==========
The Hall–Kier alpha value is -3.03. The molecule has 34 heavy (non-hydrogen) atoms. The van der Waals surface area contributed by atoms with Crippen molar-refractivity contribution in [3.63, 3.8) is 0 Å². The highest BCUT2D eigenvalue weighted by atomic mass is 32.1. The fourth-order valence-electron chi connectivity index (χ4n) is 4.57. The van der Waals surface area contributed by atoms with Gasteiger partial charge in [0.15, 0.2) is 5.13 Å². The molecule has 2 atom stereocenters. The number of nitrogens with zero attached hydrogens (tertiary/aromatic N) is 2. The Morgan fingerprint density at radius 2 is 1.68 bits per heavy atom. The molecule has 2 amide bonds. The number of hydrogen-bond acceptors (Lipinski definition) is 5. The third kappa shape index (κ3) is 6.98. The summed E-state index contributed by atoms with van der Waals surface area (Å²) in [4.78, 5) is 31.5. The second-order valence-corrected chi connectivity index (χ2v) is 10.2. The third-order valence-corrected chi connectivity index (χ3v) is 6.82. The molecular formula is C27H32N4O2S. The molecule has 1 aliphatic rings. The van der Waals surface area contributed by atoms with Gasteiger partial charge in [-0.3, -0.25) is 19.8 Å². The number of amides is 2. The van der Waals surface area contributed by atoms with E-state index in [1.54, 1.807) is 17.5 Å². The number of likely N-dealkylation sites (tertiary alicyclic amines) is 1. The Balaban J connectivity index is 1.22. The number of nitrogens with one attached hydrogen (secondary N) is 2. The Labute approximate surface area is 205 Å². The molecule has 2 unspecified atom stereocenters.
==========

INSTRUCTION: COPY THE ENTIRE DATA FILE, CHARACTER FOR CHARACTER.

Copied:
The Hall–Kier alpha value is -3.03. The molecule has 34 heavy (non-hydrogen) atoms. The van der Waals surface area contributed by atoms with Crippen molar-refractivity contribution in [3.63, 3.8) is 0 Å². The highest BCUT2D eigenvalue weighted by atomic mass is 32.1. The fourth-order valence-electron chi connectivity index (χ4n) is 4.57. The van der Waals surface area contributed by atoms with Gasteiger partial charge in [0.15, 0.2) is 5.13 Å². The molecule has 2 atom stereocenters. The number of nitrogens with zero attached hydrogens (tertiary/aromatic N) is 2. The Morgan fingerprint density at radius 2 is 1.68 bits per heavy atom. The molecule has 2 amide bonds. The number of hydrogen-bond acceptors (Lipinski definition) is 5. The third kappa shape index (κ3) is 6.98. The summed E-state index contributed by atoms with van der Waals surface area (Å²) in [4.78, 5) is 31.5. The second-order valence-corrected chi connectivity index (χ2v) is 10.2. The third-order valence-corrected chi connectivity index (χ3v) is 6.82. The molecular formula is C27H32N4O2S. The molecule has 1 aliphatic rings. The van der Waals surface area contributed by atoms with Gasteiger partial charge in [-0.3, -0.25) is 19.8 Å². The number of amides is 2. The van der Waals surface area contributed by atoms with E-state index in [1.54, 1.807) is 17.5 Å². The number of likely N-dealkylation sites (tertiary alicyclic amines) is 1. The Balaban J connectivity index is 1.22. The number of nitrogens with one attached hydrogen (secondary N) is 2. The Labute approximate surface area is 205 Å². The molecule has 2 unspecified atom stereocenters.